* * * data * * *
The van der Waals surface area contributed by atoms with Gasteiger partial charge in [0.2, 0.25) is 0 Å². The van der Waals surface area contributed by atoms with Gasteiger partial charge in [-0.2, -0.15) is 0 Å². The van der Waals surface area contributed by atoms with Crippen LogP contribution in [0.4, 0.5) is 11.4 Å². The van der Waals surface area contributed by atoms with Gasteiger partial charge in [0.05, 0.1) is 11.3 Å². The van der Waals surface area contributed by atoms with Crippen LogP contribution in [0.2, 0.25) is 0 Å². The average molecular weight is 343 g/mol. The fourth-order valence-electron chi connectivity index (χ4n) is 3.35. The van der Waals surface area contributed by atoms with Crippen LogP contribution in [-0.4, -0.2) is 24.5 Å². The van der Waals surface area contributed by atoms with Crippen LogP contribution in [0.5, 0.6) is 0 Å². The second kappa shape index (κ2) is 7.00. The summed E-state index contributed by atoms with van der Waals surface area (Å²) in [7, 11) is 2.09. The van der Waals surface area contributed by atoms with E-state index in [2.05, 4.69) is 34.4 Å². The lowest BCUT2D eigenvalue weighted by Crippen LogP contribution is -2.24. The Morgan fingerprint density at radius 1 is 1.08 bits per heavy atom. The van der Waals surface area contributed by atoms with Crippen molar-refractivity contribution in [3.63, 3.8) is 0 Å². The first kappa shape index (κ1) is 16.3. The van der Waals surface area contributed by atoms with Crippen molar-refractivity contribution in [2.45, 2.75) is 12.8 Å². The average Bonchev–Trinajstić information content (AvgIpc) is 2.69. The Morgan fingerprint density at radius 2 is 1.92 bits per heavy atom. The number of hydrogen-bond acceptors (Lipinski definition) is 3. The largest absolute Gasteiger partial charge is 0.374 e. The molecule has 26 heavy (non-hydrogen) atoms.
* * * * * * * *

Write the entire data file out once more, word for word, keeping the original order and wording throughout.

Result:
The van der Waals surface area contributed by atoms with Gasteiger partial charge in [0.2, 0.25) is 0 Å². The van der Waals surface area contributed by atoms with Gasteiger partial charge in [-0.2, -0.15) is 0 Å². The van der Waals surface area contributed by atoms with Crippen LogP contribution in [0.4, 0.5) is 11.4 Å². The van der Waals surface area contributed by atoms with Gasteiger partial charge in [0.05, 0.1) is 11.3 Å². The van der Waals surface area contributed by atoms with Crippen LogP contribution in [0.2, 0.25) is 0 Å². The average molecular weight is 343 g/mol. The fourth-order valence-electron chi connectivity index (χ4n) is 3.35. The van der Waals surface area contributed by atoms with Crippen LogP contribution in [-0.4, -0.2) is 24.5 Å². The van der Waals surface area contributed by atoms with Crippen LogP contribution in [0.5, 0.6) is 0 Å². The second kappa shape index (κ2) is 7.00. The summed E-state index contributed by atoms with van der Waals surface area (Å²) in [7, 11) is 2.09. The van der Waals surface area contributed by atoms with E-state index in [2.05, 4.69) is 34.4 Å². The lowest BCUT2D eigenvalue weighted by Crippen LogP contribution is -2.24. The Morgan fingerprint density at radius 1 is 1.08 bits per heavy atom. The van der Waals surface area contributed by atoms with Crippen molar-refractivity contribution in [3.63, 3.8) is 0 Å². The first kappa shape index (κ1) is 16.3. The van der Waals surface area contributed by atoms with Crippen molar-refractivity contribution in [2.45, 2.75) is 12.8 Å². The average Bonchev–Trinajstić information content (AvgIpc) is 2.69. The Morgan fingerprint density at radius 2 is 1.92 bits per heavy atom. The number of hydrogen-bond acceptors (Lipinski definition) is 3. The largest absolute Gasteiger partial charge is 0.374 e. The molecule has 26 heavy (non-hydrogen) atoms.